Entrepreneurs selling large businesses could pay double the tax of a smaller business due to an unfair spread of capital gains tax allowances and reliefs.
A study by accountants UHY Hacker Young shows someone selling a business for £6.2 million would pay just 9% in tax after reliefs and exemptions.
However, a successful entrepreneur who had taken their business to a higher level, selling for £30 million, would pay almost 22% of the sale proceeds in tax.
The firm’s figures come from a review on the 50th anniversary of the introduction of capital gains tax in Britain.
The firm says reliefs and allowances are supposed to encourage and compensate entrepreneurs for their efforts in starting a business and creating jobs, but fail to help larger businesses.
In a G7/European Union comparison, the discrepancy between taxes paid on a small business compared to a large business is 12%, argues the firm.
Tax partner Roy Maugham said: “There’s a big difference in the tax treatment of owner-managed business sales depending on the value of the business.
“If the government really wants to help entrepreneurs move on from lifestyle businesses to create corporations, then they must do something to equalise the tax entrepreneurs pay that penalises them for their success.”
The Seed Enterprise Investment Scheme (SEIS) and Enterprise Investment Scheme (EIS) both offer capital gains tax shelters to investors and entrepreneurs, but tend to help small companies rather than large enterprises.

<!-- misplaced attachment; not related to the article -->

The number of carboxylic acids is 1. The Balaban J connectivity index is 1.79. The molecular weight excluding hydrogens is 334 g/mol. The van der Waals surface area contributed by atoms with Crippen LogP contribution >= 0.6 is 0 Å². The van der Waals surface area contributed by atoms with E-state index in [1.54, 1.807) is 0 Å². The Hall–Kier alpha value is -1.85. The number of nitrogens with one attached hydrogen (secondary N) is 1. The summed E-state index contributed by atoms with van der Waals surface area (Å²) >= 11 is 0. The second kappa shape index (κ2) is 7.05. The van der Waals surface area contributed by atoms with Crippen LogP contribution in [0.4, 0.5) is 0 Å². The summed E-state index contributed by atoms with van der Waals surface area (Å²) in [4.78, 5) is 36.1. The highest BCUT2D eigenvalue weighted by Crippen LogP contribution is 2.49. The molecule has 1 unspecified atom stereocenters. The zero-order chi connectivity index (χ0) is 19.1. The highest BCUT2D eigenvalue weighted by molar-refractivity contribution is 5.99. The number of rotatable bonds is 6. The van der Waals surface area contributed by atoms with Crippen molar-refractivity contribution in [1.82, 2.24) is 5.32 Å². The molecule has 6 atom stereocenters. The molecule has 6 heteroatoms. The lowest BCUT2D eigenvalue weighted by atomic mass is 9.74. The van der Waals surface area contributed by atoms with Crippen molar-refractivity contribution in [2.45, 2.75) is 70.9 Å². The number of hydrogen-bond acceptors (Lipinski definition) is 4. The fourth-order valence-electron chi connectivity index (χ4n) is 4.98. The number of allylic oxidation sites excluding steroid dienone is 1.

Both schemes offer capital gains deferrals on raising cash for investment and CGT-free growth on equity stakes.
Entrepreneurs relief failings
“The capital gains tax system does not offer enough compensation for the financial risk entrepreneurs take,” said Maugham.
“To grow a company into a larger corporation, an entrepreneur would need to make significant investment in professional management and probably have to look for investment to promote and expand the business.”
Reduced capital gains tax available as entrepreneurs’ relief is meant to deal with these issues, argues Maugham, but only applies to a lifetime limit of £10 million of gains.
The relief reduces CGT down to 10% for qualifying assets – which would include most businesses.
“The next government will have to address this as lower taxes on the sale of businesses in other parts of Europe and emerging markets will encourage entrepreneurs to move away from Britain, which could affect growth and jobs,” said Maugham.